Challenges in measuring changes in health and social indicators over time
Robert W Platt1, Jennifer Zeitlin2
1 Departments of Epidemiology, Biostatistics and Occupational Health and of Pediatrics,
2 INSERM, UMR, Epidemiological Research Unit on Perinatal Health and Women's and Children's Health, ,
Journal of Epidemiology and Community Health 2009 - April 2009 (Volume 63, Number 4).
“……The paper by Mortensen et al1 raises important questions in the study of time trends in fetal growth and other exposures and outcomes.
Fetal growth is usually measured by birthweight for gestational age, and small for gestational age (SGA), typically defined using a percentile cut-off point of the weight for gestational age distribution, is a commonly used outcome in perinatal epidemiology studies.2 SGA is also considered an important risk factor3 4 in studies of perinatal exposures on child and adult outcomes, and therefore implicitly an important intermediate between prenatal exposures and morbidity and mortality. Defining SGA requires reference to a population standard to identify the percentiles. Ignoring the potential for bias that arises using a live birth standard,5 there are several choices of population standards that may have an effect on the study.
The primary choice is whether to select an absolute or a relative reference. An absolute reference, where all births are compared with the same reference population (either internal or external), implies that SGA is a fixed construct, and that every baby of the same weight and gestational age has the same level of risk regardless of the population to which they belong. A relative reference, where the reference population is different for different groups, conversely, implies that SGA is only relevant relative to other members of a defined population…..”
Time is on whose side?
Time trends in the association between maternal social disadvantage and offspring fetal growth.
A study of 1 409 339 births in
L H Mortensen1, F Diderichsen2, G Davey Smith3, A M Nybo Andersen1,4
1 National Institute of Public Health, University of Southern Denmark, Copenhagen, Denmark
2 Department of Social Medicine, Institute of Public Health Science, University of Copenhagen, Centre for Health and Society, Copenhagen, Denmark
3 Department of Social Medicine, University of Bristol, Bristol, UK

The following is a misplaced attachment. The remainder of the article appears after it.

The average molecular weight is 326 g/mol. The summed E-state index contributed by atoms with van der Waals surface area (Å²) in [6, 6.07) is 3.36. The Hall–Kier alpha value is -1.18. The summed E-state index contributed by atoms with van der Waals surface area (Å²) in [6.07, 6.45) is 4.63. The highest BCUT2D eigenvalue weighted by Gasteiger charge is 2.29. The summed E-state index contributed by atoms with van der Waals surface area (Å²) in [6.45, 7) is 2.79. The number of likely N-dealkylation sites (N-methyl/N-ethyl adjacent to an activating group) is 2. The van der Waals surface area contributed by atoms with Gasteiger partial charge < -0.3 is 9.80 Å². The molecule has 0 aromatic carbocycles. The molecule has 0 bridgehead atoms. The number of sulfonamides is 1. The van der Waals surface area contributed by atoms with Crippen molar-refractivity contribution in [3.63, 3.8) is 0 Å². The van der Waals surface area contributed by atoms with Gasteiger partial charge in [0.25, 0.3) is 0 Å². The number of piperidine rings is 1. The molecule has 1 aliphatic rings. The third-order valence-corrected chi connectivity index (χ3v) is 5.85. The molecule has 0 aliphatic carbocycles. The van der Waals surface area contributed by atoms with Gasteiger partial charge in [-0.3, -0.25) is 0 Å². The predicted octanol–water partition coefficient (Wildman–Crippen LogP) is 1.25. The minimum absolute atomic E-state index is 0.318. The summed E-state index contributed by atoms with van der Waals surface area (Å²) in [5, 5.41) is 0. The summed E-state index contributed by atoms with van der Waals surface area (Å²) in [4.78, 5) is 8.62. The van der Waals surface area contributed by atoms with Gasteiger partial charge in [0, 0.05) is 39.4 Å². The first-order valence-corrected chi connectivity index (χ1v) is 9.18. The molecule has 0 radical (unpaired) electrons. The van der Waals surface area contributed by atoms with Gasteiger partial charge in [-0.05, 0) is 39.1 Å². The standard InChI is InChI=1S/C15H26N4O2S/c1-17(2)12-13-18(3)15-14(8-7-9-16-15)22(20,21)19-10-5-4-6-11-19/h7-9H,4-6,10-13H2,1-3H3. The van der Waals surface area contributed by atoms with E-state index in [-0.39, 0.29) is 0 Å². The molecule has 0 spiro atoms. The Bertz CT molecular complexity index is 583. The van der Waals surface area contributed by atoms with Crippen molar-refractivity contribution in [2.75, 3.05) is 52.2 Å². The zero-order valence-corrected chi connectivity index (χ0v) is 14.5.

4 Epidemiology, University of Southern Denmark, Odense, Denmark
Background: Fetal growth is highly socially patterned and is related to health across the life course, but how the social patterns of fetal growth change over time remains understudied. The time trends in maternal social disadvantage in relation to fetal growth were examined in the context of a universal welfare state under changing macroeconomic conditions over a 24-year period.
Methods: All births in
Results: All measures of social disadvantage were associated with decreased fetal growth (p<0.001), but with considerable differences in the magnitude of the associations. The association was strongest for non-Western ethnicity (–0.28 z-score), low education (–0.19), teenage motherhood (–0.14), single motherhood (–0.13) and poverty (–0.12) and weakest for unemployment (–0.04). The deficit in fetal growth increased over time for all associations except for unemployment. Also, the measures of social adversity increasingly clustered within individuals over time.
Conclusion: Maternal social disadvantage is associated with decreased fetal growth in a welfare state. Social disadvantage is increasingly clustered so that fewer pregnancies are exposed, but those exposed suffer a greater disadvantage in fetal growth. The economic upturn in the last decade did not appear to weaken the association between maternal social disadvantage and decreased fetal growth.
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